Are female protagonists actually strong' on small screen?
Shruti Jambhekar,TNN | Mar 8, 2015, 12.00AM IST
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If you go by the sheer number factor, then women viewers win it hands down so far as curling up on the couch and watching frothy soaps is concerned. Drooling over stories of love, betrayal, revenge, kitchen politics and aspirations comes easily to them.
Many might say that with the changing India, the landscape of the small screen is also changing. And there will be always smattering of strong female protagonists like Anjali (Shamata Anchan) in Everest, Ragini (Pallavi Kulkarni) in Itna Karo Na Mujhe Pyaar, Urmi (Neha Marda) in Doli Armanon Ki, Anandi (Toral Rasputra) in Balika Vadhu, Sanyukta (Harshita Gaur) in Sadda Haq - My Life, My Choice, Sandhya (Deepika Singh) in Diya Aur Baati Hum and many more. But does that paint an all 'flying high' avtaar of female protagonists?
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Do they tell a story of modern, liberal outlook? Scratch the surface, the mask of strong, independent women having a reign over their own lives falls off. In most of these daily soaps, two points are fundamental - either the shows are set in traditional background or even if it is about urban family - the male protagonist is equally strong to take the show forward.
We ask the makers on why don't the shows where women are strong, independent garner good TRPs? Rajan Shahi, producer, says, "I am proud to be a part of an industry where women are making an equal mark as men - be it in terms of being in front of the camera or behind the camera. Although, when it comes to storylines of daily soaps, majority of viewers can't digest the fact that women can be independent and live a life of their own." He adds, "I personally believe while putting up the story content that if behind a man's success there's a woman - then there has to be a man behind a successful woman - he could be the husband/lover or even father!"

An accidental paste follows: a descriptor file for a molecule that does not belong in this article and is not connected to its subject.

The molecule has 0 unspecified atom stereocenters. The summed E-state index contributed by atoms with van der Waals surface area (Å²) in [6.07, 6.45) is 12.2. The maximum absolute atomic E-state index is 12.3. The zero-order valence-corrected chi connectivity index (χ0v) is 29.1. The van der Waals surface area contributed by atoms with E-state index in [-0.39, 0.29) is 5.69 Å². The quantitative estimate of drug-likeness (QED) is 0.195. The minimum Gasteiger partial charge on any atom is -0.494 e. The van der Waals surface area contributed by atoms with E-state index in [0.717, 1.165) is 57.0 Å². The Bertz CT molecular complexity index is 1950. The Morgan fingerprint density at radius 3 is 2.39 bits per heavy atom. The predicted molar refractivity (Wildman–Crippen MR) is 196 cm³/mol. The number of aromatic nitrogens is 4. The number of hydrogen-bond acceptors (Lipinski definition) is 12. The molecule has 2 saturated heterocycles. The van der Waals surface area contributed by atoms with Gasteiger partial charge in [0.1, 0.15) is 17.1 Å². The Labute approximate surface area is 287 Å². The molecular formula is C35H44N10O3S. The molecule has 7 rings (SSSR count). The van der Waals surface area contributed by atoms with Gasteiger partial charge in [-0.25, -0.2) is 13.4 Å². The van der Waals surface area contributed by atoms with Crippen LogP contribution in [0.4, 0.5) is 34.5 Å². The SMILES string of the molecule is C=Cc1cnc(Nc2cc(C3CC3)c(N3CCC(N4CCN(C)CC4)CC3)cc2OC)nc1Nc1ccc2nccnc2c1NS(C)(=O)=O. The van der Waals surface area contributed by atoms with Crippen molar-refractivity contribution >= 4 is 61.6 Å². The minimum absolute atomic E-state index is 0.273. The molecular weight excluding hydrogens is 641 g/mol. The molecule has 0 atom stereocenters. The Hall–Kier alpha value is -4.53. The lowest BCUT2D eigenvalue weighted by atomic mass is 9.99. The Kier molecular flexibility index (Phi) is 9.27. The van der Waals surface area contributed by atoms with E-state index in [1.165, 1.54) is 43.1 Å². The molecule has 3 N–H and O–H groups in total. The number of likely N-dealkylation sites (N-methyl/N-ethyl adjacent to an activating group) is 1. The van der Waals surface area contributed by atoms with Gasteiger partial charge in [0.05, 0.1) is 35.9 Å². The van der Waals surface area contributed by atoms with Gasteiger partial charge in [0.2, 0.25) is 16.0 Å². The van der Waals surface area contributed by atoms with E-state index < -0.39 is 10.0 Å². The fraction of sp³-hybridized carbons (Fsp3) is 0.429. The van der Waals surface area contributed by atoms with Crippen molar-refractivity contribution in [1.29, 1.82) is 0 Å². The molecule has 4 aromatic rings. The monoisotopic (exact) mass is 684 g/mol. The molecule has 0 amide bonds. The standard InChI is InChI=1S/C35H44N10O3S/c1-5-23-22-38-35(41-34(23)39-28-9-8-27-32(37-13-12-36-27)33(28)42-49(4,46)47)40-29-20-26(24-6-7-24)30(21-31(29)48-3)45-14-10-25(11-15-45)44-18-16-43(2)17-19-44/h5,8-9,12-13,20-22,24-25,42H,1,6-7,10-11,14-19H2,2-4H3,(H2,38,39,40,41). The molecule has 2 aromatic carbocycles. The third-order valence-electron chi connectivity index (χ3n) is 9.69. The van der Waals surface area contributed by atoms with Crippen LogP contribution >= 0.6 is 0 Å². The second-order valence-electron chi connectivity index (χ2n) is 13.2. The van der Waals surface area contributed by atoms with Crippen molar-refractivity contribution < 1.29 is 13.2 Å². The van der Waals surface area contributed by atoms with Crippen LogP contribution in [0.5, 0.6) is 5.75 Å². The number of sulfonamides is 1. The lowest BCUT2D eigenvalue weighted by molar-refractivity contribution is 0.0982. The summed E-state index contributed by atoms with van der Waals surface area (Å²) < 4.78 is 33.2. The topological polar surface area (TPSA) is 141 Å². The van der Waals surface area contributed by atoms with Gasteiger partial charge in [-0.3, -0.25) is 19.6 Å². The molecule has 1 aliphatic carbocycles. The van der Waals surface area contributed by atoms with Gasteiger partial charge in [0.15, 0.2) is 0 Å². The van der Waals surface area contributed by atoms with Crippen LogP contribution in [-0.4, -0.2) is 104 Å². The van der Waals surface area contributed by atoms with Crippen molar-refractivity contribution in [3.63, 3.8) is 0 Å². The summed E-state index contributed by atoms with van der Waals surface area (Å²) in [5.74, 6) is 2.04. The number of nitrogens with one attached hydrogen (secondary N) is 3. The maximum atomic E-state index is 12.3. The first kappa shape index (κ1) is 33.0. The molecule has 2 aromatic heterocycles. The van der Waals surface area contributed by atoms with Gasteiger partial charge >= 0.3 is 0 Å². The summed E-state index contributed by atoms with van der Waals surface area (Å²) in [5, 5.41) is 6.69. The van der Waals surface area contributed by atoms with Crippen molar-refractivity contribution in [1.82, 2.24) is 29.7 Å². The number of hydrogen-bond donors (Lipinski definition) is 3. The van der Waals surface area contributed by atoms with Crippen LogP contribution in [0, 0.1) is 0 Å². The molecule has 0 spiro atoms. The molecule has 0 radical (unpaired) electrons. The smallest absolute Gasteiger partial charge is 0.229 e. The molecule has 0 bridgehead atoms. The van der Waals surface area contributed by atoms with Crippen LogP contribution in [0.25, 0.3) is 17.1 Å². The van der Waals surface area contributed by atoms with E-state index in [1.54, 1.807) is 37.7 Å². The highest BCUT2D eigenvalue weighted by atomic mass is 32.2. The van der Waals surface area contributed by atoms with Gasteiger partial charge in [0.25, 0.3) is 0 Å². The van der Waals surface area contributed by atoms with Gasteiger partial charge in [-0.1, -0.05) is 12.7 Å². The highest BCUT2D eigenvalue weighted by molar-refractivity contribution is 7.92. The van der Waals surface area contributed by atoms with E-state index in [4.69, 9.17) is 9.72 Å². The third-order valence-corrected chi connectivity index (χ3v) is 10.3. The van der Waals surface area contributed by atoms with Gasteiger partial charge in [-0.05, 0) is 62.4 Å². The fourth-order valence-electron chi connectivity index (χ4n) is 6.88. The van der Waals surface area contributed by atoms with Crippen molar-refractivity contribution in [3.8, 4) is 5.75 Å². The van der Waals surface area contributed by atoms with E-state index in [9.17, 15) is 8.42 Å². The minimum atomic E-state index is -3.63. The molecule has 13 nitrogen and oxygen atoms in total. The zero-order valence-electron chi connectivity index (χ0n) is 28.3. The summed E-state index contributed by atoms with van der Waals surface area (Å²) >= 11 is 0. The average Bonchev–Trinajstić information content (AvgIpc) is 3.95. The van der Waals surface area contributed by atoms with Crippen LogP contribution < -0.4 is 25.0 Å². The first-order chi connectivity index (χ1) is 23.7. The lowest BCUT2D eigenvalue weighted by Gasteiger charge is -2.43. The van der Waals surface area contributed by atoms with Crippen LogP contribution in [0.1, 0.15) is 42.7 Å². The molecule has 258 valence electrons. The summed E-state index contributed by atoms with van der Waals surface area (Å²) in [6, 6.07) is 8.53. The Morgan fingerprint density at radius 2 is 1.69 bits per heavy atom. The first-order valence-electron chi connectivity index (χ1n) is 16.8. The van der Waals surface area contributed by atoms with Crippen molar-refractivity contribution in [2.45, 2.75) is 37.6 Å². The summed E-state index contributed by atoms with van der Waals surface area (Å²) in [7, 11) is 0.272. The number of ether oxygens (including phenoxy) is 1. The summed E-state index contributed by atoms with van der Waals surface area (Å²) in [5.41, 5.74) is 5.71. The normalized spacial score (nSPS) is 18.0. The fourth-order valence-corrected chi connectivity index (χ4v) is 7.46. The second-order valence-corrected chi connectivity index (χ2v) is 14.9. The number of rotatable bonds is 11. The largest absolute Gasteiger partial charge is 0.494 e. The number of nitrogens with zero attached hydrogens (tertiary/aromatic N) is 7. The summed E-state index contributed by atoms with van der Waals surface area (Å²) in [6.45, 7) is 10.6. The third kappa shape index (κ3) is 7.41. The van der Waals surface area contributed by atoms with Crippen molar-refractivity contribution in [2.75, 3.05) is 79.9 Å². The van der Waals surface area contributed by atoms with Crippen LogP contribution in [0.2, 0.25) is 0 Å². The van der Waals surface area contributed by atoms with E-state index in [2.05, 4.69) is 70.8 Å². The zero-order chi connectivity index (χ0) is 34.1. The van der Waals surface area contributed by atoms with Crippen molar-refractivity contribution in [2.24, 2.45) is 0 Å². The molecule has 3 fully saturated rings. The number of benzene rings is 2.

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Producer Yash Patnaik says, "All TV shows barring few thrillers have strong female protagonists. In fact, this has been the reason of agony for most male actors. Shows like Diya Aur Baati Hum, Saathiya, Balika Vadhu, Sadda Haq, Veera and others have strong female protagonists. As far as the men are concerned, they support the women characters. But the focus of Indian fiction television has always been women."
And what do actresses who play the lead role in the shows feel about this issue? Do they think strong and independent women images on small screen always need a strong male counterpart in daily soaps? To this, Tina Dutta says, "Not always. If a woman is strong and independent, she can fight her own battles. On TV, drama rules and that's the reality." Whereas actor Adaa Khan feels more on equality grounds, "TV women protagonists are strong but male counterparts are needed to spice up the drama. Without men, women are not complete and vice versa and the story doesn't move forward if the conflict element is missing."